Computers, files searched in Zespri probe

TONY WALL
Last updated 05:00 09/02/2014

Relevant offers

Agribusiness

PGG Wrightson confirms forecast The winding path for agri-food Farming mixes with writing at Triple Springs Silver Fern Farms allowed meat discharge Feed mix proving a sensible winner for droughts Tractor team recreates famous trek Quad bike safety: Farmers starting to feel picked on Online quad bike sales for kids horrifies doctor Lochinver deal worth $88 million Southland poachers fined $1100, firearms forfeited

Zespri has supplied more than 100 boxes of documents to the Serious Fraud Office as part of a wide-ranging investigation into the kiwifruit marketing company's dealings in China.

The Sunday Star-Times understands the inquiry is huge, involving thousands of documents, thousands more emails and other electronic data and that dozens of staff will have their computers and laptops examined.

The SFO inquiry, launched as a result of convictions in China of a Zespri subsidiary for smuggling, is likely to take many months.

The Star-Times has learned that, at the same time, Zespri's board has commissioned forensic investigators Beattie Varley to conduct an internal probe and has hired prominent Queen's Counsel John Billington to represent it.

The Beattie Varley investigators are going over documents relating to China exports to give Zespri executives a better picture of what was going on at the time.

But some growers still believe the inquiry is not wide-ranging enough because it is mostly focusing on documents held by New Zealand-based staff.

"Until they look at all the overseas stuff they're never going to get to the truth," one grower said. "A lot of the shenanigans we know have gone on overseas. It's easier to cover stuff up overseas. I suspect the audit of Zespri accounts never includes any of that stuff."

A Zespri spokesperson said the SFO had sent "two extremely broad requests for information from right across the organisation" and the company was co-operating.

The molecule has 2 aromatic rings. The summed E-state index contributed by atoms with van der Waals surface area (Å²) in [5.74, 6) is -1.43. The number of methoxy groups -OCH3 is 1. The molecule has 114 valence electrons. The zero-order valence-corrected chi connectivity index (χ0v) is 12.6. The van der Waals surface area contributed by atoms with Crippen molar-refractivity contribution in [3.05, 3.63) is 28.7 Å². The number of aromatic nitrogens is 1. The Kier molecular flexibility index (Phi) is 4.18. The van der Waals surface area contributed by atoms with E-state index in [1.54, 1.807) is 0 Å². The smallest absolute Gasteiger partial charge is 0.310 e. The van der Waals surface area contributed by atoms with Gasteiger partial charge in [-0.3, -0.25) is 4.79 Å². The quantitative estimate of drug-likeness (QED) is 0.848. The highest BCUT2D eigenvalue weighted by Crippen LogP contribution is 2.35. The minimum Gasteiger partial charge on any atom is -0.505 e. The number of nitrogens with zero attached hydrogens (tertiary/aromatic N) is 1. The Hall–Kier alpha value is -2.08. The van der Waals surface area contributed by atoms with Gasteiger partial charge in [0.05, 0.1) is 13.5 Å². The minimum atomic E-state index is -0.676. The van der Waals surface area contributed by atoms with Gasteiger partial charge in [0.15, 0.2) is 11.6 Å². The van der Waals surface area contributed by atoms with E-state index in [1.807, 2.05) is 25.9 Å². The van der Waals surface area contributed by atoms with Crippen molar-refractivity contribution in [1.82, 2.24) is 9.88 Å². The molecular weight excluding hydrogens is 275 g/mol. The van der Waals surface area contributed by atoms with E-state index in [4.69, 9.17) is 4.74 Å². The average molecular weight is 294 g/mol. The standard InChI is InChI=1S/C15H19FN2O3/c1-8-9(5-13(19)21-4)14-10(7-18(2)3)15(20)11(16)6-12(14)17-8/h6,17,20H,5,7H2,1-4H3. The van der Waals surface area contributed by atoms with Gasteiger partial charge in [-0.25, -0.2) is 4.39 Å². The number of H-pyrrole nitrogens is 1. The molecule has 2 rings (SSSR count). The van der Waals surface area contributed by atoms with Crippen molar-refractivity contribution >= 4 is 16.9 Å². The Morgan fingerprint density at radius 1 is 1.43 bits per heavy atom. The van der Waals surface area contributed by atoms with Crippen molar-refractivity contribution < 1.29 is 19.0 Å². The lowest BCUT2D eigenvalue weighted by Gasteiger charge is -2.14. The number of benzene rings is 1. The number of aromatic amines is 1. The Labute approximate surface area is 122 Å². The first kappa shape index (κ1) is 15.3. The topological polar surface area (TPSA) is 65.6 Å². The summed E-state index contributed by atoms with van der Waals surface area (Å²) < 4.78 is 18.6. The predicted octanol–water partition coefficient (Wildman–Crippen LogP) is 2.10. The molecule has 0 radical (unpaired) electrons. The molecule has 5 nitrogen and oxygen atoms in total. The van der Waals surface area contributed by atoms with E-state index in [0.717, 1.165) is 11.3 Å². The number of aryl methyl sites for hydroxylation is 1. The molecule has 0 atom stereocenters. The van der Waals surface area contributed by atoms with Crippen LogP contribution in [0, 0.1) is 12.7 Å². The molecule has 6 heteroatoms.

"The SFO has not informed us about the purpose of its investigation, or a likely timeline," the spokesperson said. The SFO declined to comment.

The Star-Times has learned that lawyers and accountants from PwC are busy collecting a huge number of documents relating to the China business.

It is understood Zespri has already delivered more than 100 boxes of material. The SFO requested a broad range of documents, including the emails of staff who worked in certain areas of the business from 2007.

That includes more than 70 people whose computers will need to be examined.

It is understood Zespri expects several of its staff to be interviewed by SFO investigators over the coming months.

The SFO inquiry was launched after the Star-Times revealed last May that internal documents showed senior Zespri managers and directors knew a double invoicing system for kiwifruit shipments to China in order to reduce duty payments was likely illegal.

Leaked documents showed Zespri managers admitted among themselves the invoicing system "does not look good" and were worried New Zealand customs would discover the scheme and alert their Chinese counterparts.

Ad Feedback

A senior Kiwifruit industry source also described how Zespri's importer in China, Liu Xiong Jie, known as "Big Liu", would pass suitcases full of cash to friends and relatives to deposit into Zespri's offshore accounts to avoid the prying eyes of Chinese authorities.

After an investigation by Chinese customs, Liu was jailed for 13 years and ordered to repay $7.3m in tariff losses in relation to underpayment of customs duties on New Zealand kiwifruit from 2008-2010.

Zespri's subsidiary in Shanghai was convicted and fined almost $1m and a mid-level manager was jailed for five years. The court said more than $10m in illegal gains should be repaid. Zespri lost an appeal of the sentence in July.

It has consistently blamed Liu and its contracted importers for the underpayments, but Liu says he was only acting on instructions.

In December Kiwifruit Growers Inc said Zespri had decided not to release any further information to an industry inquiry because of the ongoing SFO inquiry, forcing KGI to put its inquiry on hold.

- Sunday Star Times

Special offers

Featured Promotions

Sponsored Content